AIDS takes life of another young designer

October 08, 1992|By N.Y. Times

Carmelo Pomodoro, a rising talent as an international designer in the fashion industry, died on Oct. 1 at St. Luke's-Roosevelt Hospital Center in Manhattan. He was 37 years old and lived in Cornwall, Conn.

He died of AIDS-related pneumonia, said an announcement from his company, Carmelo Pomodoro, Ltd.

Mr. Pomodoro gained recognition in the early 1980s as one of the leaders in a new generation of designers, and his career grew steadily.

In 1981, when he was just 26, he showed his first full collection at his Manhattan apartment. The New York Times reported, "The collection was, for a young designer, that rare thing -- fully thought out, versatile and well made."

Most of his designing was for women's clothing, but it included some fashions for men. His designs ranged from T-shirts to fur coats and included evening dresses, jackets, pants, skirts, sweaters and shawls. His fashions were produced for stores like HenriBendel and Bergdorf Goodman.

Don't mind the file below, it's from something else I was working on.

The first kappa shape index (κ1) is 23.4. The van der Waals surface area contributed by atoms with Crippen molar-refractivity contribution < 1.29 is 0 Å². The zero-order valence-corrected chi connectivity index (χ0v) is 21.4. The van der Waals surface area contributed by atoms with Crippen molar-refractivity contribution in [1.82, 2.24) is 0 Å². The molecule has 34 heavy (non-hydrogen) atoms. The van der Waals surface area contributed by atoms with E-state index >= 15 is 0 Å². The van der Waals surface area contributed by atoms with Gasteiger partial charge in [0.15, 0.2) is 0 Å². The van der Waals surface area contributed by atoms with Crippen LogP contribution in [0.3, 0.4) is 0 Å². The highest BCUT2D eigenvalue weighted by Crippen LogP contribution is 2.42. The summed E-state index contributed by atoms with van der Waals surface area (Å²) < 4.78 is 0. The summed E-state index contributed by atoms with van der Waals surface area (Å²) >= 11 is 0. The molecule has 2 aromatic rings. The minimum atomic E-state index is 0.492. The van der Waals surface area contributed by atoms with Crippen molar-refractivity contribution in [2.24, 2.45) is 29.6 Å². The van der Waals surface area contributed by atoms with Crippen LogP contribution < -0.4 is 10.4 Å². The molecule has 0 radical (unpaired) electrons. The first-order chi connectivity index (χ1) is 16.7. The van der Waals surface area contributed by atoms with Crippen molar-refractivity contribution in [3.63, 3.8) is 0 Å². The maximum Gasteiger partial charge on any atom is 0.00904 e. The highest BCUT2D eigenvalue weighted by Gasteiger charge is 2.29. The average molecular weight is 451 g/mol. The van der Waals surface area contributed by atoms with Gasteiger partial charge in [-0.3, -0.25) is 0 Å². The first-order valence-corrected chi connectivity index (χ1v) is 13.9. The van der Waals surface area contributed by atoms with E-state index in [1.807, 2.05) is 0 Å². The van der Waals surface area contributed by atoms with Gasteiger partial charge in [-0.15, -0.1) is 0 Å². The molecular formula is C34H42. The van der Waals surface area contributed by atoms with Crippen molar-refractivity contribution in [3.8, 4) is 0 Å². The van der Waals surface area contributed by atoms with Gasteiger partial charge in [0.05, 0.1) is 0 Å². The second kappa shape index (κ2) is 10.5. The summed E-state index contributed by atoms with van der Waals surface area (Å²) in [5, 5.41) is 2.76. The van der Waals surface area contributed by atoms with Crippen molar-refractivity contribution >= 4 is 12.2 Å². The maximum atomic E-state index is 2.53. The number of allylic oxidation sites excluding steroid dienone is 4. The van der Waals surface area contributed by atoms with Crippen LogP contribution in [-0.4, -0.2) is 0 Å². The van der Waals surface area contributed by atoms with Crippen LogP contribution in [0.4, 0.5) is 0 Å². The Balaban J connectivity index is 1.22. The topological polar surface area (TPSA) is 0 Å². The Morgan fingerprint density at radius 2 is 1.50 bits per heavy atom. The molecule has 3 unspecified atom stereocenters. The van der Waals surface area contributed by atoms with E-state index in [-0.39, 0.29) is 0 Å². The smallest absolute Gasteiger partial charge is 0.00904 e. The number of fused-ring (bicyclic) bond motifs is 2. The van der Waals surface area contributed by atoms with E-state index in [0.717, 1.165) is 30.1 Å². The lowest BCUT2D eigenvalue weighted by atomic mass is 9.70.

Mr. Pomodoro, a native of New York City, began studying painting at the Parsons School of Design but switched to fashion design. After graduating, he worked as an apprentice for several designers, including Bill Haire, Betty Hanson, Stan Herman and Ralph Lauren. In 1986, Mr. Pomodoro started his own design firm with John Axelrod, a lawyer, as his business partner.

In a joint venture with the Takashimaya Company, he opened a boutique in Tokyo in 1989. Its success led to six more stores in Japan. He expanded to Paris in 1990. The Pomodoro company's headquarters is on Seventh Avenue.

Mr. Pomodoro worked as a volunteer mentor to students in the Parsons Golden Thimble program. He also supported charitable organizations helping children, the homeless, abused women and AIDS patients.

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